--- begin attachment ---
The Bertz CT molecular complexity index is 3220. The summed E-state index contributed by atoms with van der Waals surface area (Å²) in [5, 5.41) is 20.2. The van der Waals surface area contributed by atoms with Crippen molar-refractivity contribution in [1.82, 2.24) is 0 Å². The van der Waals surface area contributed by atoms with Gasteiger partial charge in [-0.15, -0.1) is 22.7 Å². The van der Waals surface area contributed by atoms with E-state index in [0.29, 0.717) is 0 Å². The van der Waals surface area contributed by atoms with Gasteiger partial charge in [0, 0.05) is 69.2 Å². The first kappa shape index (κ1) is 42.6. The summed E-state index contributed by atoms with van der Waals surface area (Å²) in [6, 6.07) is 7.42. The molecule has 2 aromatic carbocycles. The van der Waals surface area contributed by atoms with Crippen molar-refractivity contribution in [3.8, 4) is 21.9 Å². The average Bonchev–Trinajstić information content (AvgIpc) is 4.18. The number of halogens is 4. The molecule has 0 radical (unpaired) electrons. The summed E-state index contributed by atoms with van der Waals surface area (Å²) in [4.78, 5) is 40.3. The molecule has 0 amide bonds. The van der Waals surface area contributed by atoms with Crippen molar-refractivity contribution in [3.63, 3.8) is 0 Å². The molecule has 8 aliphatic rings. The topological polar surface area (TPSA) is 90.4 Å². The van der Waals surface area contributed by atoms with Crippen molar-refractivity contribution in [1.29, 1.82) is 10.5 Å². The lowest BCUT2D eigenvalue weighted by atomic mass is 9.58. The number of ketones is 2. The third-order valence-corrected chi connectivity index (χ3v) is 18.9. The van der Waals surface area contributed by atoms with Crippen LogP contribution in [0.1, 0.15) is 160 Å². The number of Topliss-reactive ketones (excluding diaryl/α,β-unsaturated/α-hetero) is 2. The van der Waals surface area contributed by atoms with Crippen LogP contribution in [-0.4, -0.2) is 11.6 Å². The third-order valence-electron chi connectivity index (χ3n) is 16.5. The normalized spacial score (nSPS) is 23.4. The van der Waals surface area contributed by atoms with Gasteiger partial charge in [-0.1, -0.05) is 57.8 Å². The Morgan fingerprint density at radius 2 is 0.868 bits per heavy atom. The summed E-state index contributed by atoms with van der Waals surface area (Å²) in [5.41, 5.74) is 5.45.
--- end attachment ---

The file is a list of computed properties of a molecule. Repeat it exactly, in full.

The Bertz CT molecular complexity index is 3220. The summed E-state index contributed by atoms with van der Waals surface area (Å²) in [5, 5.41) is 20.2. The van der Waals surface area contributed by atoms with Crippen molar-refractivity contribution in [1.82, 2.24) is 0 Å². The van der Waals surface area contributed by atoms with Gasteiger partial charge in [-0.15, -0.1) is 22.7 Å². The van der Waals surface area contributed by atoms with E-state index in [0.29, 0.717) is 0 Å². The van der Waals surface area contributed by atoms with Gasteiger partial charge in [0, 0.05) is 69.2 Å². The first kappa shape index (κ1) is 42.6. The summed E-state index contributed by atoms with van der Waals surface area (Å²) in [6, 6.07) is 7.42. The molecule has 2 aromatic carbocycles. The van der Waals surface area contributed by atoms with Crippen molar-refractivity contribution in [3.8, 4) is 21.9 Å². The average Bonchev–Trinajstić information content (AvgIpc) is 4.18. The number of halogens is 4. The molecule has 0 radical (unpaired) electrons. The summed E-state index contributed by atoms with van der Waals surface area (Å²) in [4.78, 5) is 40.3. The molecule has 0 amide bonds. The van der Waals surface area contributed by atoms with Crippen molar-refractivity contribution in [3.63, 3.8) is 0 Å². The molecule has 8 aliphatic rings. The topological polar surface area (TPSA) is 90.4 Å². The van der Waals surface area contributed by atoms with Crippen molar-refractivity contribution in [1.29, 1.82) is 10.5 Å². The lowest BCUT2D eigenvalue weighted by atomic mass is 9.58. The number of ketones is 2. The third-order valence-corrected chi connectivity index (χ3v) is 18.9. The van der Waals surface area contributed by atoms with Crippen LogP contribution in [0.1, 0.15) is 160 Å². The number of Topliss-reactive ketones (excluding diaryl/α,β-unsaturated/α-hetero) is 2. The van der Waals surface area contributed by atoms with Crippen LogP contribution in [-0.4, -0.2) is 11.6 Å². The third-order valence-electron chi connectivity index (χ3n) is 16.5. The normalized spacial score (nSPS) is 23.4. The van der Waals surface area contributed by atoms with Gasteiger partial charge in [-0.1, -0.05) is 57.8 Å². The Morgan fingerprint density at radius 2 is 0.868 bits per heavy atom. The summed E-state index contributed by atoms with van der Waals surface area (Å²) in [5.41, 5.74) is 5.45.